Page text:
Japanese ingredients for your healthy life

What is wasabi?

Japanese Horseradish

Have you ever sat down to eat a nice little innocent plate of Sashimi or Sushi and seen a little softly piped paste shaped like a green rosette in your little plastic takeaway tray? Ever dipped your sushi in it and then proceeded to eat itc this mouthful of food is then followed by an overwhelming burning or fiery feeling in your mouth because you quite possibly ate way too much thinking it was avocado?


Well, you will have found out pretty quickly that you certainly havenft eaten avocado. Nope, you just ate wasabi, and it quite possibly wasnft very enjoyable if you ate it by accident like thatc. You will probably find that water wonft help a great deal so donft go guzzling water like itfs going out of fashion ? just continue to exist as normal and it will soon go away, you just have to let your taste buds recover and after a little while you should be ok. This is generally most peoplefs first experience with wasabi ? it certainly was for me.


Wasabi is a Japanese plant or root vegetable (it is known in English as Japanese Horseradish) with a thick green root which tastes like strong horseradish and is used in cookery, especially in powder or paste forms as an accompaniment to raw fish. The wasabi plant is a member of the Brassicaceae family (which also includes cabbages, horseradish and mustard). The root of the Wasabi plant is used as a condiment and has an extremely strong flavour. Its hotness is more like a hot mustard - the vapours tend to stimulate the nasal passages more than they do the tongue, so whilst you might not feel a burning sensation or experience a numb tongue it will certainly help you to clear any sinuses. Because the burning sensation of wasabi is not oil based it is only a short burning sensation compared to that of a chilli, the burning sensation will go away after a short time and it is recommended you eat and drink as normal which will assist in the alleviation of the burning. It is very important to remember that less is always more when it comes to Wasabi; the more you have the more painful the burn is going to be.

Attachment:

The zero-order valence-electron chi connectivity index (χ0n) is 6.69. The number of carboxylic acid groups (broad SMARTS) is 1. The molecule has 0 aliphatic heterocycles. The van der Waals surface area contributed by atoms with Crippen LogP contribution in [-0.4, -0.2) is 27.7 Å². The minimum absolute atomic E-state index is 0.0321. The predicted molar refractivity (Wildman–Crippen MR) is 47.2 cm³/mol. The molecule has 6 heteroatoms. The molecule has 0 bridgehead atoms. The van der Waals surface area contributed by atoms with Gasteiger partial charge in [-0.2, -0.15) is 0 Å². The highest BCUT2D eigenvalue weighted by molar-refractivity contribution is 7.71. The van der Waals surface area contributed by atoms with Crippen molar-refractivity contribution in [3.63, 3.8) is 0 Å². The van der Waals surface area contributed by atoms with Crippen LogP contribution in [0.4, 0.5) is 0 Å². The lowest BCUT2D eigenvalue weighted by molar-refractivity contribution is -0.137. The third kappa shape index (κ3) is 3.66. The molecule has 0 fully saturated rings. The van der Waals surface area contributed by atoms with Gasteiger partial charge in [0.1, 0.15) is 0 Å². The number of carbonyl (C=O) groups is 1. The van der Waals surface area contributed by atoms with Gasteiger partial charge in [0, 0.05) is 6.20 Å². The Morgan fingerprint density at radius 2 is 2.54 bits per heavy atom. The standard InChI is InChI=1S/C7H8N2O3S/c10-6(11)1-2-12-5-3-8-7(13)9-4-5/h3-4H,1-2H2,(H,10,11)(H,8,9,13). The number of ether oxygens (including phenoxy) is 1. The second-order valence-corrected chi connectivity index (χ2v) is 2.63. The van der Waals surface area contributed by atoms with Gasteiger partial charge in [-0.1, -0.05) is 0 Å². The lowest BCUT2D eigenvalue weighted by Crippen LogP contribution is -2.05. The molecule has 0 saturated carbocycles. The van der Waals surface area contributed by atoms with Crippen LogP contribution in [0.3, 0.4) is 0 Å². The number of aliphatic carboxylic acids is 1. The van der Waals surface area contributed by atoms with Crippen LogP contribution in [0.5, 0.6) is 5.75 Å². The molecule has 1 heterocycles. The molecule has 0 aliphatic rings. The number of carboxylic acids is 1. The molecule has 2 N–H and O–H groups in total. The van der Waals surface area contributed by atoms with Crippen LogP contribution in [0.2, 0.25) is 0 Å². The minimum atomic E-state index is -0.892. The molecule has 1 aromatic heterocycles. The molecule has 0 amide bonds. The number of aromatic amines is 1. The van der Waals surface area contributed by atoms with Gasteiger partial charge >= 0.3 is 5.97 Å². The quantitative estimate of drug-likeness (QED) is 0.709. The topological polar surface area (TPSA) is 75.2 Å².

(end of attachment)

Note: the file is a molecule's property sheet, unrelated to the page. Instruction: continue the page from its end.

Wasabi is a very delicate plant; it requires certain climate conditions, lovely cool temperature and a mountain stream. It takes about a year and a half to harvest. Wasabi plants also grow little flowers on them, these bloom around the beginning of spring. This flower is also edible and pickled generally in soy sauce.


Wasabi can be brought in three different ways, generally for traditional Japanese cooking Wasabi is purchased as a root which is then finely grated down before use, it can be brought as dried powder in large quantities (a great option for Japanese restaurateurs) or the most commonly sold version to the general public is as paste in tubes (similar to a tube of toothpaste).
In traditional high end Japanese restaurants wasabi is prepared fresh to order and is made using the root to form a paste. If this fresh mixture is left uncovered for 15 minutes it can lose its flavour. In sushi preparation, sushi chefs usually put the wasabi between the fish and rice because covering the wasabi sauce until serves preserves and keeps its flavour.


It is quite common also for legumes such as, peanuts, soybeans or peas to be roasted or fried and then coated with wasabi powder (the wasabi powder has been combines in with sugar, oil and salt), these are then eaten as a delicious crunchy snack that can be considered healthy by some but with the added amounts of salt and sugar can become quite unhealthy and should be eaten moderately in small portion sizes.


Although earlier in the article we joked about it clearing sinuses, it is actually quite true, inhaling or sniffing wasabi has an effect just like a smelling salt, it can clear sinuses and also awaken people who have passed out or fainted, that there is a handy tip to keep with you in your back pocket in case you ever need it in future.


If you are watching your back pocket in terms of spending, be careful of the cost of wasabi as it can be quite pricey, some people are known to create their own ewasabif paste out of cheaper ingredients, this mixture will often contain horseradish, mustard and starch mixed in with green food colouring. This is generally a cheaper way of making wasabi, however it does in turn make it a little unhealthier with the additional starch and food dye then bringing in unwelcome artificial colours and flavours. It is rare to find Wasabi plants outside of Japan, so it is always recommended to read the ingredients label on any wasabi based as sometimes the ingredients do not actually include wasabi plant and are in fact a mixture of the above. The wasabi is often priced so highly because the cultivation of real wasabi is relatively difficult and an expensive process.


Horseradish and Wasabi are almost identical in terms of flavour however only wasabi is green and much hotter. In Japan wasabi is referred to as Western Wasabi, alluding to the fact that westerners perhaps cannot handle the ereal dealf.


When it comes to eating wasabi there are a few handy tips that I can give you from my experiences;

  1. If you see a suspicious rosette on your sushi plate and donft know what it is ? ask a friend, ask the shop owner or just sniff it first.
  2. Remember that less is always more
  3. Itfs an acquired taste, donft pressure your friends to eat it for a joke ? it will probably mean that revenge is on its way back to you.